The Ombudsman's final decision:
Summary: The Council was not at fault for how it decided to deal with a remedial notice relating to a high hedge.
- The complainant, whom I shall refer to as Mrs C, complained the Council failed to take enforcement action against her neighbour when he failed to comply with the terms of a remedial notice.
The Ombudsman’s role and powers
- The Ombudsman investigates complaints of injustice caused by fault. She can consider the way an authority makes its decisions, but it is not her role to comment on them unless they have been taken with fault. (Local Government Act 1974, section 34(3)
How I considered this complaint
- As part of the investigation, I have:
- considered the complaint and Mrs C's comments;
- made enquiries of the Council and considered the comments and documents the Council provided;
- considered sections 65, 70 and 75 of the Antisocial Behaviour Act 2003;
- considered Mrs C’s comments on my draft decision; and
- gave the Council an opportunity to comment on my draft decision.
What I found
- The Council served a remedial notice on Mrs C’s neighbour requiring works to a hedge. The remedial notice said the neighbour should trim the height of the hedge to keep it at its current height, remove dead stubs to live points or cut back to a main live stem and trim back foliage extending over Mrs C’s garden.
- Mrs C’s neighbour told the Council in November 2014 he had completed works to the hedge. An officer visited the site and took photographs. The officer was satisfied Mrs C’s neighbour had undertaken sufficient work to comply with the remedial notice. Mrs C disagreed because she says the neighbour had not removed the dead stubs. The Council decided it was not expedient to take action as it considered the main part of the notice had been complied with. The Council considered Mrs C’s neighbour would therefore have a reasonable defence against any legal action. The Council also took the view the dead stubs do not significantly impact on light to Mrs C’s property given they do not exceed the approved height of the hedge. The Council has, however, asked Mrs C’s neighbour to consider including the removal of dead stubs as part of the planned works for this year.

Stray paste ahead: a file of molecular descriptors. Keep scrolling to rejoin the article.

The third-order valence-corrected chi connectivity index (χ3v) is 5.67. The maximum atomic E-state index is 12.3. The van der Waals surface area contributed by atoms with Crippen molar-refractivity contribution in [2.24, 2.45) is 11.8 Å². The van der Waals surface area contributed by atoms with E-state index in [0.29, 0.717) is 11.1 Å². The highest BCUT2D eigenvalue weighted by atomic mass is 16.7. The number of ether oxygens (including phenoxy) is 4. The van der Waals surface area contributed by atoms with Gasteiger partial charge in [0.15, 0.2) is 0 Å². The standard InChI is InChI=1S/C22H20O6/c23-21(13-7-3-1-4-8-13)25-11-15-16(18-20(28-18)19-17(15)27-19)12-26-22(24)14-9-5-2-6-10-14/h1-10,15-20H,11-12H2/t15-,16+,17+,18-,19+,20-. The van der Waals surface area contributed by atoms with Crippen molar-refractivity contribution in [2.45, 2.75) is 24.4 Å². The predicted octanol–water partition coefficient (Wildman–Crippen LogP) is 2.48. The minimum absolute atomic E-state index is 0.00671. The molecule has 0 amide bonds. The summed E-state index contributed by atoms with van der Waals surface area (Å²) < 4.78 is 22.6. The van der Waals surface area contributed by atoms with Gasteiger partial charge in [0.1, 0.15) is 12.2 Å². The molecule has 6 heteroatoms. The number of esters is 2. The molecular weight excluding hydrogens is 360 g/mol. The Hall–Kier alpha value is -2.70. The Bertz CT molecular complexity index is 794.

- I understand Mrs C’s concern the Council has not required her neighbour to remove dead stubs, despite that being included in the remedial notice issued by the Council. However, section 70 of the Antisocial Behaviour Act 2003 gives the Council the power to waive or relax a requirement of remedial notice. In addition, the Council’s enforcement powers are discretionary. What that means is the Council is not required to take action even if there is a clear breach. Instead, the Council has to decide whether it is expedient to take action. In this case I am satisfied the Council decided Mrs C’s neighbour had complied sufficiently with the remedial notice that no further action was required. As I said in paragraph 2, it is not my role to comment on the merits of an officer’s judgement unless there is evidence of fault in how that judgement has been reached. As the Council decided not to require further action after visiting the site to inspect the works I could not say there was fault in the way it reached its decision. Nor is there any requirement for the Council to enforce every aspect of remedial notice if it does not consider it necessary to do so.
- I have completed my investigation and found no evidence of fault.
Investigator’s decision on behalf of the Ombudsman
Investigator's decision on behalf of the Ombudsman